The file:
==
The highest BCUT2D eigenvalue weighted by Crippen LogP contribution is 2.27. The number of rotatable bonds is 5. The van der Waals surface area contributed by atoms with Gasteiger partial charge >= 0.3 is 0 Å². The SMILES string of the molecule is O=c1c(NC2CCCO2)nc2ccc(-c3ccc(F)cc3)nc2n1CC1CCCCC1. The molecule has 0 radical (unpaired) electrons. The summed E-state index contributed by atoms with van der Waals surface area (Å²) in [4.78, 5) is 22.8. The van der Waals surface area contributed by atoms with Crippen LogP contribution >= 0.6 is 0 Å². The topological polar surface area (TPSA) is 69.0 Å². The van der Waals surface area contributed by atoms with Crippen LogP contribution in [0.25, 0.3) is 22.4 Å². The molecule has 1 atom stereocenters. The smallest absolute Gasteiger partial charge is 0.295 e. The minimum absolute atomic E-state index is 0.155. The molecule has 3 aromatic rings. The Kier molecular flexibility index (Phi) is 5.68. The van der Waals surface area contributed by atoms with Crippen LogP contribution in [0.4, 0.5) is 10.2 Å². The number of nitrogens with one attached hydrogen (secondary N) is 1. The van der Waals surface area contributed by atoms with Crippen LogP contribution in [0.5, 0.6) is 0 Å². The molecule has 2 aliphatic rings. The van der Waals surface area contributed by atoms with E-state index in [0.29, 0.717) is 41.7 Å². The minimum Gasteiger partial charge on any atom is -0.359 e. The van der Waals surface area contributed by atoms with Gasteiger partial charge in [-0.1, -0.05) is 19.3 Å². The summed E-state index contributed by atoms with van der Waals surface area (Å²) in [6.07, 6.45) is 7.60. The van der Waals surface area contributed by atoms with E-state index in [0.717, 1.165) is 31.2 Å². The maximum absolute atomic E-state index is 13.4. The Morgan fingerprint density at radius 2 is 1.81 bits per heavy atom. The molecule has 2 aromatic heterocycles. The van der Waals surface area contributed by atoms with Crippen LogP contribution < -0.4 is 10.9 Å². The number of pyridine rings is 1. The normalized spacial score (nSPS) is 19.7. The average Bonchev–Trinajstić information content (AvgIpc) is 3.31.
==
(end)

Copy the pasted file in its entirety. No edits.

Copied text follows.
The highest BCUT2D eigenvalue weighted by Crippen LogP contribution is 2.27. The number of rotatable bonds is 5. The van der Waals surface area contributed by atoms with Gasteiger partial charge >= 0.3 is 0 Å². The SMILES string of the molecule is O=c1c(NC2CCCO2)nc2ccc(-c3ccc(F)cc3)nc2n1CC1CCCCC1. The molecule has 0 radical (unpaired) electrons. The summed E-state index contributed by atoms with van der Waals surface area (Å²) in [4.78, 5) is 22.8. The van der Waals surface area contributed by atoms with Crippen LogP contribution >= 0.6 is 0 Å². The topological polar surface area (TPSA) is 69.0 Å². The van der Waals surface area contributed by atoms with Crippen LogP contribution in [0.25, 0.3) is 22.4 Å². The molecule has 1 atom stereocenters. The smallest absolute Gasteiger partial charge is 0.295 e. The minimum absolute atomic E-state index is 0.155. The molecule has 3 aromatic rings. The Kier molecular flexibility index (Phi) is 5.68. The van der Waals surface area contributed by atoms with Crippen LogP contribution in [0.4, 0.5) is 10.2 Å². The number of nitrogens with one attached hydrogen (secondary N) is 1. The van der Waals surface area contributed by atoms with Crippen LogP contribution in [0.5, 0.6) is 0 Å². The molecule has 2 aliphatic rings. The van der Waals surface area contributed by atoms with E-state index in [0.29, 0.717) is 41.7 Å². The minimum Gasteiger partial charge on any atom is -0.359 e. The van der Waals surface area contributed by atoms with Gasteiger partial charge in [-0.1, -0.05) is 19.3 Å². The summed E-state index contributed by atoms with van der Waals surface area (Å²) in [6.07, 6.45) is 7.60. The van der Waals surface area contributed by atoms with E-state index in [0.717, 1.165) is 31.2 Å². The maximum absolute atomic E-state index is 13.4. The Morgan fingerprint density at radius 2 is 1.81 bits per heavy atom. The molecule has 2 aromatic heterocycles. The van der Waals surface area contributed by atoms with Crippen LogP contribution < -0.4 is 10.9 Å². The number of pyridine rings is 1. The normalized spacial score (nSPS) is 19.7. The average Bonchev–Trinajstić information content (AvgIpc) is 3.31.